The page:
NASA has discovered what appears to be evidence of a 3.5 billion-year-old oasis-like environment on Mars, scientists from the space agency reported on Monday.
The research was detailed in an article in Nature Geoscience, where scientists explained how they had analyzed data from rock deposits gathered by NASA’s Curiosity rover.
Curiosity was traversing the planet’s Mount Sharp and a 154km-wide basin known as the Gale Crater when it uncovered rocks enriched with mineral salts.
Scientists say that these mineral salts are evidence of pools of water that would periodically dry up and overflow, indicating fluctuations in climate.
The rover takes samples of different layers of the crater and transmits data of the extracted material’s make-up to earth.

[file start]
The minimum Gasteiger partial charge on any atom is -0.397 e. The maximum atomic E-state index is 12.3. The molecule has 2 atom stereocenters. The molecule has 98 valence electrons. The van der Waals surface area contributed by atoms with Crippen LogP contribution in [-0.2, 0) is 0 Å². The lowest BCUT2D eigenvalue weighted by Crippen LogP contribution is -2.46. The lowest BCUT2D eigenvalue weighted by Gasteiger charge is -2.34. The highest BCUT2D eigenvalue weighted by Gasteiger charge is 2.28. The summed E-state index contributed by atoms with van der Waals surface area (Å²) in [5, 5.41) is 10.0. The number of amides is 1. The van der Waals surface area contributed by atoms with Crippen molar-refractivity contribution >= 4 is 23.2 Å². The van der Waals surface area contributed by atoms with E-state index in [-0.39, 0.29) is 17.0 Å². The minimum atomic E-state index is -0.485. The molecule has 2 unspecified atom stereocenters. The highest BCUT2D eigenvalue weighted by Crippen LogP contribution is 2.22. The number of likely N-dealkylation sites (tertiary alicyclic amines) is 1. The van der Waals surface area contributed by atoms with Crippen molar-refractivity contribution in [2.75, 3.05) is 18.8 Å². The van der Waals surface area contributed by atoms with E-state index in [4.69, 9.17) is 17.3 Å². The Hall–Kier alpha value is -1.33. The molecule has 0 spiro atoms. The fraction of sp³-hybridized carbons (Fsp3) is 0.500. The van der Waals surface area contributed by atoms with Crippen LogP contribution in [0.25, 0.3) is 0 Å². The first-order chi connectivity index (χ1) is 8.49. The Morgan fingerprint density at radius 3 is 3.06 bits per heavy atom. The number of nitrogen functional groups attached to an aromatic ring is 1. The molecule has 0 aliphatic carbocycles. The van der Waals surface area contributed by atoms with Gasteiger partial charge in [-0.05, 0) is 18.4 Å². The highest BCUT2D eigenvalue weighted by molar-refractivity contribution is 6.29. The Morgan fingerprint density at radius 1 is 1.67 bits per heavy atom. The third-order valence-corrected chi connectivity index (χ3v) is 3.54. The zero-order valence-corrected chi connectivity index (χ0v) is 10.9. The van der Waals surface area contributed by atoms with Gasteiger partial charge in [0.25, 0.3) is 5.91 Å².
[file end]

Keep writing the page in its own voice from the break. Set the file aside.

The lead author of the article, Caltech’s William Rapin, said the Gale Crater preserves a “unique record of a changing Mars”.
The scientists hope that the research will lead to more discoveries about Mars’s potential to sustain life.
“Understanding when and how the planet’s climate started evolving is a piece of another puzzle: When and how long was Mars capable of supporting microbial life at the surface?”
The scientists are studying the environmental history of the planet, which they speculate may have morphed from a water-rich planet to the cold desert landscape we know today.
Curiosity had previously discovered proof of a freshwater lake on the planet’s surface.